How To Use Marie Kondo’s Tidying Rules To Declutter Your Life

Marie Kondo has become a household name thanks to her KonMari method of decluttering. The Japanese tidying expert has written bestsellers on the subject, has a Netflix series “Tidying Up with Marie Kondo,” and a new show, “Sparking Joy,” that helps people use her decluttering technique not just on their homes, but on their entire lives.

Like the title implies, the core idea is to find out what “sparks joy” in your life, then caring for those things that are important to you. Sue Spencer, who trained with Kondo to become certified in her techniques, explains, “It generally starts with your home, but the focus on what sparks joy and really matters can’t help but spread into other areas of life.” The KonMari method follows a specific order for tidying, starting with clothes, then books, paperwork, miscellaneous and sentimental items come last. And after you tidy your physical possessions and your home is in order, you’re ready to apply that thinking to the rest of your life.

To declutter other areas of your life, begin by choosing what you love or what serves you practically in your life. If it sparks joy, “keep it with confidence.” If it doesn’t, “let it go with gratitude.”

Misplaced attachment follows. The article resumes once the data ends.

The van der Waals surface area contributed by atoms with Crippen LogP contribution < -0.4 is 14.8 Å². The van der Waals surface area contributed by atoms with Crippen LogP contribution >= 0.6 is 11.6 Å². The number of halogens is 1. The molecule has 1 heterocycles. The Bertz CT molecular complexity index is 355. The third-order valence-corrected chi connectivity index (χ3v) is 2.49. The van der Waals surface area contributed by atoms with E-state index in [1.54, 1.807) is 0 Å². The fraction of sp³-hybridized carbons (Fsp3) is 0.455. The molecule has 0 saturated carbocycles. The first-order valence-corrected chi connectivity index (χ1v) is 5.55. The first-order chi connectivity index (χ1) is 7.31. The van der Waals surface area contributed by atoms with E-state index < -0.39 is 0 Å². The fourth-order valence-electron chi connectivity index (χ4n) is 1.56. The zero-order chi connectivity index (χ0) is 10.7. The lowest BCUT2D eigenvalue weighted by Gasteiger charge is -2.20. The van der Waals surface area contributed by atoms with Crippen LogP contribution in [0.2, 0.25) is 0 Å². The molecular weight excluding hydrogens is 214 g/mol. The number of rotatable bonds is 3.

• Your schedule is a good place to start - Look at what you do in a day to figure out if you’re making enough time for things that make you happy. Then identify the things that are necessary, but might not bring you joy, and think about what you would change about those if you could.
  • A journal can help - Write down your ideal day that allows you to be joyful, productive and present, including time for self-care.
  • Declutter your workspace - If you work from home, tidying and simplifying your office set-up may boost productivity and reduce stress. Displaying things you love and clearing clutter that used to hide them creates a more positive space.
  • Apply these ideas to the rest of your life - Use the same criteria for relationships, work and social events to have more of what makes you happy and gives you a sense of wellbeing.

Source: Newsweek

Sponsored Content

Sponsored Content